The most obvious problem with the above view is the sheer multiplicity of views on what constitutes being a good person. Democrats, communists, libertarians, and many others with no direct connection to religion have widely diverging opinions and have even fought wars over whose ethical system is right.
Another problem is that knowing which actions will do the most good for the most people requires a thorough knowledge of cause and effect. If there indeed is such a thing as a soul, this means understanding how the physical and spiritual worlds interact. Since our senses can only perceive the physical world, this is impossible without revealed wisdom. It's no longer so simple to say that I'm not hurting anybody when I eat pork. I don't see anybody being hurt - but without prophecy, who knows?
The above principle is borne out strongly regarding the debate over abortion. Without getting into what Judaism says about the issue, it is clear that any attempt to settle the question must include a determination of when exactly a fetus goes from being potential life to actual life. However, since we have no way of detecting when the soul enters the unborn body, secular ethics cannot even approach the question.
Then there are the advances modern medicine has made. It is well documented that circumcision results in lower rates of cervical cancer for wives, as well as other health benefits. No one, of course, knew that nearly 4,000 years ago, when the commandment was first given to Abraham. Circumcision must have been perceived by Abraham's contemporaries as a "meaningless ritual". Perhaps other "meaningless rituals" will yet be shown to have tangible benefits.
Secular ethical systems also lack a key factor, that of self-discipline. One of my childhood friends, who in general was honest, justified shoplifting from major chain stores because "they're rich and wouldn't miss it anyway". Even someone who tries to live a moral life can, in times of temptation, be blinded by a subconscious wish to believe that the act in question is permitted. A religious system, by contrast - with its "meaningless rituals", which remind us that we don't know all the reasons for the commandments - impresses upon us that the commandments have no exceptions, unless the religion's holy book spells out exceptions explicitly. The person is thus more likely to live a morally pure lifestyle even in situations where s/he would never be caught. (This, of course, does not negate free will, and there have indeed been religious people [including Jews] who have done horrible things. But so also have there been secular ethics professors whose private lives left something to be desired.)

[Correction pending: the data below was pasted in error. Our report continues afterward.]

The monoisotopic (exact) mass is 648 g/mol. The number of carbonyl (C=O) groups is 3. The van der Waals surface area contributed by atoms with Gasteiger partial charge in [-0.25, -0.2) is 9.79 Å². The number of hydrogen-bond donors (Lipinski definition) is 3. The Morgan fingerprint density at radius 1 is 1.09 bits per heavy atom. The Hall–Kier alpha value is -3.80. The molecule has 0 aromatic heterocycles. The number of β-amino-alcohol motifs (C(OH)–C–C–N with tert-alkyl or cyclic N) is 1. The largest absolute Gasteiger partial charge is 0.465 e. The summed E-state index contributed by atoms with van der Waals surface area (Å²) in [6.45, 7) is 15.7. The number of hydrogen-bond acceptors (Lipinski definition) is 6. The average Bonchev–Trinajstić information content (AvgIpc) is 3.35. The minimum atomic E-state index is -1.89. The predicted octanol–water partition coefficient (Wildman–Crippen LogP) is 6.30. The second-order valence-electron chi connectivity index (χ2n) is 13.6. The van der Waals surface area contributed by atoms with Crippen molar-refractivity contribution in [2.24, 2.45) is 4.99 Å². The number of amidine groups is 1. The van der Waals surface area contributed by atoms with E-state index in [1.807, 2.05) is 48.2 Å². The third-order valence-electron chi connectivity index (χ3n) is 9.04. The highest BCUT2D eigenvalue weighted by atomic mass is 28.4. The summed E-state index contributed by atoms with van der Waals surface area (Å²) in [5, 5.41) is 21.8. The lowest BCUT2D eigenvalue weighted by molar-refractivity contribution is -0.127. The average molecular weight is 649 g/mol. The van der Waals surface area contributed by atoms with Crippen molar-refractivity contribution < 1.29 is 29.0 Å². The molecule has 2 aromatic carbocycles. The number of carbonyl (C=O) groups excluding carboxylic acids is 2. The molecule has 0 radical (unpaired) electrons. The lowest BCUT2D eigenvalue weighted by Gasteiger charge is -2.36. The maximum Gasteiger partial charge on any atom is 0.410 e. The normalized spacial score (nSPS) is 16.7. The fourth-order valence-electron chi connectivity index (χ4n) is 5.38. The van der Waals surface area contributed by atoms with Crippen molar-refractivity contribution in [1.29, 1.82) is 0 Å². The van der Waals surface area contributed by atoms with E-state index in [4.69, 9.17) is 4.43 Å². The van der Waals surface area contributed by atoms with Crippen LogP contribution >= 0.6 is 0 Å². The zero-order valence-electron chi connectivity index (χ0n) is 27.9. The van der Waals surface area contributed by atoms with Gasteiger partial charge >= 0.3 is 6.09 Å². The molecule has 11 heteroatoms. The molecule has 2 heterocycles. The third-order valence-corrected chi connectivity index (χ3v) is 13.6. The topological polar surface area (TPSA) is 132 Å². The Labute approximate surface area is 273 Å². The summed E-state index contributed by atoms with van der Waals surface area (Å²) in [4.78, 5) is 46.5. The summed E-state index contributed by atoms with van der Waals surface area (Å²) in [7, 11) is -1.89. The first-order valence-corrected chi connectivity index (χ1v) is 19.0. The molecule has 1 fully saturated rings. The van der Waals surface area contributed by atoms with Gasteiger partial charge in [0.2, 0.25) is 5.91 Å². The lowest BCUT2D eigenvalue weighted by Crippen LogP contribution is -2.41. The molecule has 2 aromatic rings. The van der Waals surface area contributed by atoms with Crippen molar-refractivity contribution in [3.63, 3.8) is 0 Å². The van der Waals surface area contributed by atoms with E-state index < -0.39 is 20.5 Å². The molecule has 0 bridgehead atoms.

It is often objected that many wars have been fought in the name of religion, with millions of innocents slaughtered for believing differently. However, if this is a strike against religion per se, then what of the millions slaughtered by the Soviets and Red China in the name of atheism? Also, nearly all the religious wars have been initiated by the Catholic Church, mainline Protestant denominations during the Reformation, and Islam. I'll let members of these faiths be the ones to speak in their defense. Jews, by contrast, for the most part just want to be left alone and fight only in self-defense. In fact, it is agreed by all authorities today that one should violate the Sabbath, if necessary, to save the life of a non-Jew. Even during the Canaanite wars, when we first came out of Egypt, we didn't begin the fighting; rather, we asked the Amorites for safe passage through their land to our territory (Abraham had purchased Hebron and Be'er Sheva, Isaac had purchased Rehovot, and Jacob had purchased Shechem, from their Canaanite owners). The Amorites, rather than simply refuse (as the Edomites had done), attacked us, and thus began the Canaanite wars (see the last few chapters of the Book of Numbers). Yes, I know history is written by the victors; but as far as I know, there is nothing in the archaeology to contradict the biblical account.
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